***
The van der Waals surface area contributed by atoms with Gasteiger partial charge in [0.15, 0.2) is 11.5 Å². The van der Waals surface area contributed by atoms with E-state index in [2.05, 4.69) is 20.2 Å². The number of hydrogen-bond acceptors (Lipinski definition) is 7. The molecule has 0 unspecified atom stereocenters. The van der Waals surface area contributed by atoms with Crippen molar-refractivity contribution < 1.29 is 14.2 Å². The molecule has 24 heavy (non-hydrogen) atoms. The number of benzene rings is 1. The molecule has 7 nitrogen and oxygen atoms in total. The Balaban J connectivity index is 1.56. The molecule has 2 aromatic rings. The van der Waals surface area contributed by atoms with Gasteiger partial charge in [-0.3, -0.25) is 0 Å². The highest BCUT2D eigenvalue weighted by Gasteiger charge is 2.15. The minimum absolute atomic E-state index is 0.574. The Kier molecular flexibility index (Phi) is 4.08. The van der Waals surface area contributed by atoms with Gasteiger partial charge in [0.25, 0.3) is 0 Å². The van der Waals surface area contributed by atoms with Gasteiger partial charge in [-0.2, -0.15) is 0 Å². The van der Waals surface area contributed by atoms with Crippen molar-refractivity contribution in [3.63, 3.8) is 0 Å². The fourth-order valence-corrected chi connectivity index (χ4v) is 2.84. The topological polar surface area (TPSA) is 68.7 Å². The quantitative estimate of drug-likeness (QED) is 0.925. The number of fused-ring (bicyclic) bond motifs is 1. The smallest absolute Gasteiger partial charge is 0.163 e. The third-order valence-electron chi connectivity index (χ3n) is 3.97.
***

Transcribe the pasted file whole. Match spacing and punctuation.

The van der Waals surface area contributed by atoms with Gasteiger partial charge in [0.15, 0.2) is 11.5 Å². The van der Waals surface area contributed by atoms with E-state index in [2.05, 4.69) is 20.2 Å². The number of hydrogen-bond acceptors (Lipinski definition) is 7. The molecule has 0 unspecified atom stereocenters. The van der Waals surface area contributed by atoms with Crippen molar-refractivity contribution < 1.29 is 14.2 Å². The molecule has 24 heavy (non-hydrogen) atoms. The number of benzene rings is 1. The molecule has 7 nitrogen and oxygen atoms in total. The Balaban J connectivity index is 1.56. The molecule has 2 aromatic rings. The van der Waals surface area contributed by atoms with Gasteiger partial charge in [-0.3, -0.25) is 0 Å². The highest BCUT2D eigenvalue weighted by Gasteiger charge is 2.15. The minimum absolute atomic E-state index is 0.574. The Kier molecular flexibility index (Phi) is 4.08. The van der Waals surface area contributed by atoms with Gasteiger partial charge in [0.25, 0.3) is 0 Å². The van der Waals surface area contributed by atoms with Gasteiger partial charge in [-0.2, -0.15) is 0 Å². The van der Waals surface area contributed by atoms with Crippen molar-refractivity contribution in [3.63, 3.8) is 0 Å². The fourth-order valence-corrected chi connectivity index (χ4v) is 2.84. The topological polar surface area (TPSA) is 68.7 Å². The quantitative estimate of drug-likeness (QED) is 0.925. The number of fused-ring (bicyclic) bond motifs is 1. The smallest absolute Gasteiger partial charge is 0.163 e. The third-order valence-electron chi connectivity index (χ3n) is 3.97.